The group which campaigned against the fluoridation of Ashburton’s water supply is delighted with the town’s majority vote against fluoridation.
Fluoride was withdrawn in 2002 following a public campaign, but health officials were seeking to reinstate it, citing rising tooth decay rates.
But in a binding referendum on the issue, 55 percent of over 7,000 voters were against the move.
The head of the anti-fluoride campaign in Ashburton, Don Church, says it was worth it just to get the truth about fluoridation out to the public.
He says despite fluoridation helping with tooth decay for five year olds, it is bad for people’s health in the long run.
Mr Church says if health officials try to fluoridate water in Christchurch, he will join in the fight against it.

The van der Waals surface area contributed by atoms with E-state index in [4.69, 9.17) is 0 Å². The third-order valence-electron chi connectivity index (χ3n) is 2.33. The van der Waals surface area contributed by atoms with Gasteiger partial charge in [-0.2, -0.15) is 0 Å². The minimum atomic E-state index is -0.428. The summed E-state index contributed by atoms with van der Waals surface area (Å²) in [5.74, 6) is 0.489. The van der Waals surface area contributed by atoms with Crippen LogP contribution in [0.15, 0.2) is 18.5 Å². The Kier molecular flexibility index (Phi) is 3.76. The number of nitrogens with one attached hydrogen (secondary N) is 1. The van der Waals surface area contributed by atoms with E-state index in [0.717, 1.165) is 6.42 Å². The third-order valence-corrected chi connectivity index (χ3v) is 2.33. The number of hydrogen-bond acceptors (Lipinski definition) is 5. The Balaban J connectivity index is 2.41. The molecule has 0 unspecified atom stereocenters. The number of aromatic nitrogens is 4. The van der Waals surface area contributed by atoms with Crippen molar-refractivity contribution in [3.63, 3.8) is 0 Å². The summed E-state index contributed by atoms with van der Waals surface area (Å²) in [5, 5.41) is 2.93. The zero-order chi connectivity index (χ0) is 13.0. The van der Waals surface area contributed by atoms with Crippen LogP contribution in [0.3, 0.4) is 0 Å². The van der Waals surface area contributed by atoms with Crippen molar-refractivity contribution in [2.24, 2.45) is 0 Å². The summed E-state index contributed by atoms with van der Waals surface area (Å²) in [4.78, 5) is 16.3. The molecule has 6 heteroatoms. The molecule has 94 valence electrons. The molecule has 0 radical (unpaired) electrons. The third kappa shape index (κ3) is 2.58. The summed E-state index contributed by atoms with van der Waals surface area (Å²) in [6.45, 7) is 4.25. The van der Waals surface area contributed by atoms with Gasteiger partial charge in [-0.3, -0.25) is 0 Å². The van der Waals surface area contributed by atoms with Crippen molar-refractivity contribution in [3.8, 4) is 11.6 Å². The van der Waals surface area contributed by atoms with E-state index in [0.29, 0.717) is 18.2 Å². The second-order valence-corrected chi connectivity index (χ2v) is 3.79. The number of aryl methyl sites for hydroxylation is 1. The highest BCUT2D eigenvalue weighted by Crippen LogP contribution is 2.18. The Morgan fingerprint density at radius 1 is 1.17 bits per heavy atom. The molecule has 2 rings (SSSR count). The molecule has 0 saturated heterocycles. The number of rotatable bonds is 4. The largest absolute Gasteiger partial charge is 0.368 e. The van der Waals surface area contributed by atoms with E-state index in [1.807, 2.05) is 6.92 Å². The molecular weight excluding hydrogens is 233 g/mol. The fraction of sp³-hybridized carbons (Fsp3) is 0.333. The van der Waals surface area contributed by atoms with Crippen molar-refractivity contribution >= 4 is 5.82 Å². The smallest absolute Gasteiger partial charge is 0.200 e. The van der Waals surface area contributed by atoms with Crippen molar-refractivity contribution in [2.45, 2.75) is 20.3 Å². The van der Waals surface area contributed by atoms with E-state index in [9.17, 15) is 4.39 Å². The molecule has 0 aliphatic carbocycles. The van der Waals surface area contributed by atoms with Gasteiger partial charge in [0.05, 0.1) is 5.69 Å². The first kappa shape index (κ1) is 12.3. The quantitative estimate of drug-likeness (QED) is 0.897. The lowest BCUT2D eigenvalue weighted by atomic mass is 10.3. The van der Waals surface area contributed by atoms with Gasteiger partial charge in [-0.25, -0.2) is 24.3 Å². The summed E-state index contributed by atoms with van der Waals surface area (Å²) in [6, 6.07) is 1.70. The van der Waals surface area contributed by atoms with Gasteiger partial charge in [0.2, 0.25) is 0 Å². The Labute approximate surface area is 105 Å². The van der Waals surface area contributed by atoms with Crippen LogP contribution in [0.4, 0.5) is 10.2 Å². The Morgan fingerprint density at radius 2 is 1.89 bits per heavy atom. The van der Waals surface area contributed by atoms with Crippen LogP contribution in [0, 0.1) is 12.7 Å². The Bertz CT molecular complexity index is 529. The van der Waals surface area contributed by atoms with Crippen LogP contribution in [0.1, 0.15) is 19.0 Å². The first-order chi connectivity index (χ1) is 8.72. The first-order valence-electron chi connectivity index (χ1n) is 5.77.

And the Fluoride Action Network is also pleased Ashburton residents voted against fluoridation of the water supply and says fluoridation should be totally banned.
The Network’s national co-ordinator, Mark Atkin, says fluoridation is completely unnecessary.
Mr Atkin is hoping the fluoridation of the Kaikohe and Kaitaia water supplies can also be stopped.
However, the referendum result against re-instating fluoridation of Ashburton’s water supply has disappointed the Canterbury District Health Board.
The DHB’s medical officer of health, Daniel Williams, says the result shows it is easy for a few opponents to raise doubts in people’s minds.
He says the public should remember that health and dental authorities around the world agree that fluoridation is safe, effective and saves money.
Dr Williams says children in Wellington, where the water is fluoridated, have 30 to 40 percent less tooth decay than children in Canterbury.
He says fluoride can be absorbed from other sources, like full-strength fluoride toothpaste and tablets.